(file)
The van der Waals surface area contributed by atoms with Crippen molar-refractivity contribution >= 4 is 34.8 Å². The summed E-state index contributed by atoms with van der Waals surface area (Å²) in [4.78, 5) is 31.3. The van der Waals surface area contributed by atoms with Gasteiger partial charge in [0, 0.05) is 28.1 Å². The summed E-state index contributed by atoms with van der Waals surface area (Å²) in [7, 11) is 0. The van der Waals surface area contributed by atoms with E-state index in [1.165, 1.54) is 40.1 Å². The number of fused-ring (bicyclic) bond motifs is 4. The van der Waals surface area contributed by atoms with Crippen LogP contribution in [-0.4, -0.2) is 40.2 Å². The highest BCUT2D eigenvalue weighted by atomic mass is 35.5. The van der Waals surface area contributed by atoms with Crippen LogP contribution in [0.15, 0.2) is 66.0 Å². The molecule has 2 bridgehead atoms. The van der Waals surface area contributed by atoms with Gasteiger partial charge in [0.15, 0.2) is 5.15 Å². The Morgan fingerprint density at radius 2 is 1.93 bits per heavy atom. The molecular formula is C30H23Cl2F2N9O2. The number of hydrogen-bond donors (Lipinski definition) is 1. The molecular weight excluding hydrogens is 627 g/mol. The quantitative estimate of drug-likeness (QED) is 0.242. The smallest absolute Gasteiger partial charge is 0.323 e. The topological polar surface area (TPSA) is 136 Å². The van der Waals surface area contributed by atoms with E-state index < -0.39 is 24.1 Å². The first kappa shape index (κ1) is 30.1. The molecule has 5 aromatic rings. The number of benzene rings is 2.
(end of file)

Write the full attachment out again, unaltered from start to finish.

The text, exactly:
The van der Waals surface area contributed by atoms with Crippen molar-refractivity contribution >= 4 is 34.8 Å². The summed E-state index contributed by atoms with van der Waals surface area (Å²) in [4.78, 5) is 31.3. The van der Waals surface area contributed by atoms with Gasteiger partial charge in [0, 0.05) is 28.1 Å². The summed E-state index contributed by atoms with van der Waals surface area (Å²) in [7, 11) is 0. The van der Waals surface area contributed by atoms with E-state index in [1.165, 1.54) is 40.1 Å². The number of fused-ring (bicyclic) bond motifs is 4. The van der Waals surface area contributed by atoms with Crippen LogP contribution in [-0.4, -0.2) is 40.2 Å². The highest BCUT2D eigenvalue weighted by atomic mass is 35.5. The van der Waals surface area contributed by atoms with Crippen LogP contribution in [0.15, 0.2) is 66.0 Å². The molecule has 2 bridgehead atoms. The van der Waals surface area contributed by atoms with Gasteiger partial charge in [0.15, 0.2) is 5.15 Å². The Morgan fingerprint density at radius 2 is 1.93 bits per heavy atom. The molecular formula is C30H23Cl2F2N9O2. The number of hydrogen-bond donors (Lipinski definition) is 1. The molecular weight excluding hydrogens is 627 g/mol. The quantitative estimate of drug-likeness (QED) is 0.242. The smallest absolute Gasteiger partial charge is 0.323 e. The topological polar surface area (TPSA) is 136 Å². The van der Waals surface area contributed by atoms with E-state index < -0.39 is 24.1 Å². The first kappa shape index (κ1) is 30.1. The molecule has 5 aromatic rings. The number of benzene rings is 2.